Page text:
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The Backyard Works Blog

Here you’ll find articles of interest to all Backyard Works customers, shed owners/lovers and those interested in adding a Backyard solution to their own backyard be it a shed, studio or Backyard Laneway House.

If you have any questions regarding Backyard Sheds construction or features or even DIY advice please let me know – leave a comment below or email your question through the Contact Us page. I’ll get back to you right away and you may even see your question featured here on the Backyard Works blog.

Best Regards,
Steve Curtis

Under Your Deck Shed: A Waterproof Ceiling & Storage Area:


Over the years I have noticed many backyard decks that have a lot of head space and room under them that could be utilized as storage space, but due to the spacing between the deck boards the area below is not water proof.

Recently a customer of mine asked me to proved him with a waterproof shed area under his deck.

His requirements where:

  • A completely waterproof ceiling to be installed under the deck
  • New walls and a door to enclose the area in order to provide for a secure storage area
  • Tie into the existing house siding and make the new storage walls look like they where part of the existing house.

How I built the under deck ceiling and walls:

The storage area was going to be built under the front deck in a corner of the house. I measured the area for new metal roof/ceiling panels. I had to figure out the exact length and width of the galvanized metal roofing panels as the panels are ordered cut to length. Then I determined the flashing profiles required in order to properly create a waterproof seal around the perimeter of the ceiling and walls. The flashing is custom made by my roofing supplier.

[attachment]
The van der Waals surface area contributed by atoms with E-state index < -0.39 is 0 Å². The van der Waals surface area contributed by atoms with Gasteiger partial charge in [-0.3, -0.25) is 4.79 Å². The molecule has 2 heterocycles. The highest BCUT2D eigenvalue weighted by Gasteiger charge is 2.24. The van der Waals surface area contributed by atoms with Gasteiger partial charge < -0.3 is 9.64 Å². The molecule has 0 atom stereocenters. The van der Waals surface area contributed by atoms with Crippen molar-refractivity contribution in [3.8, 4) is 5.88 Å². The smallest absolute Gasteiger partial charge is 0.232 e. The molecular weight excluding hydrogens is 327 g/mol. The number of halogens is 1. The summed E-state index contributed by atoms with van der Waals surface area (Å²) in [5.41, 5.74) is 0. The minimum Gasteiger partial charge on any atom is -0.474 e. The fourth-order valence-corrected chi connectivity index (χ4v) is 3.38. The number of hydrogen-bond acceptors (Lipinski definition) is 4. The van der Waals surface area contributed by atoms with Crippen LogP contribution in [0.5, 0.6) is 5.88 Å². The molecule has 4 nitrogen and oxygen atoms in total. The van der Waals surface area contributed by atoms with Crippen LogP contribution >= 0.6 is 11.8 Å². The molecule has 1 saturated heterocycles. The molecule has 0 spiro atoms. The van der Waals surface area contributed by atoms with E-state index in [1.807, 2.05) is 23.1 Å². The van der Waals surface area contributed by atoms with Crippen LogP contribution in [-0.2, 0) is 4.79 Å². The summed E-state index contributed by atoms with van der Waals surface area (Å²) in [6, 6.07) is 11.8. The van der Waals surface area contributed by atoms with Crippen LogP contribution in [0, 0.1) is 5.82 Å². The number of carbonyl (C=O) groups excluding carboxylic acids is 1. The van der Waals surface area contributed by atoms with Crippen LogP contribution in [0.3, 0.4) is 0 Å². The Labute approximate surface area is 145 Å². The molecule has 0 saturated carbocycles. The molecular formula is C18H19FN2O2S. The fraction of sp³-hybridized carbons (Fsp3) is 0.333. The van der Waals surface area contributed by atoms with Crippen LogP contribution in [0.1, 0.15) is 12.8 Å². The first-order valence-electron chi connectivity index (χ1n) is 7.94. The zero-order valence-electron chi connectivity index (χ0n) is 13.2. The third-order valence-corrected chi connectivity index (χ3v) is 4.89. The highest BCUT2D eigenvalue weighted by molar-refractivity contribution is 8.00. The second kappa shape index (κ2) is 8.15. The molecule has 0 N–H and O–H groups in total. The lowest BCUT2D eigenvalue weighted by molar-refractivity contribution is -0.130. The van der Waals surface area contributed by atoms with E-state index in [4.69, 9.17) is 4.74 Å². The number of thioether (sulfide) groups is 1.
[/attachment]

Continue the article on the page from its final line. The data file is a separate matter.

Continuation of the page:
I used a metal roof panel with a profile that would allow the humps or ribs of the material to be attached to sloped pressure treated 2×4’s. The 2×4’s where attached to the underside of the deck joists. Once attached the slope on the 2×4’s would allow for the drainage of the roof. The customer also wanted the ability to clean off the roof panels, so enough space between the roof panels and the deck joists was needed in order to do so.


You will notice the two temporary cross pieces in the middle and back below the sloped 2×4’s these are there to hold the roof panels up while they are being installed to the 2×4’s.

If you look at the roof panel on the ground you will see that ribs have a light blue tape attached to them. This is a rubberize membrane material, called Blue Skin, which is installed to create a watertight seal between the metal panel and sloped 2×4 when the panel is screwed to the 2×4’s. The galvanized screws have a washer with a rubber gasket in order to seal the screw hole from leakage.

Custom flashing has been installed along the perimeter of the roof area that sits on top of the roof panels once installed. This creates a waterproof seal along the edges of the roof area, the existing house walls and the new storage walls.

First Roof Panel Installed:


Second Roof Panel Installed:


Then I installed the new wall for the storage area on the right side.


The second wall includes the door opening and threshold. The threshold framing for the door was built out of three pressure treated 2×6’s glued and screwed together on edge and cut on a slope in order to deal with the slope of the concrete paves on the ground. This was necessary so that the new door had a level threshold to be installed on top of.


Then I installed a pre-hung cut down 42” wide steel door. Pre-painted Hardi Plank siding was then installed on the wall in order to match and tie into the existing wall siding of the home.

Under Your Deck Shed: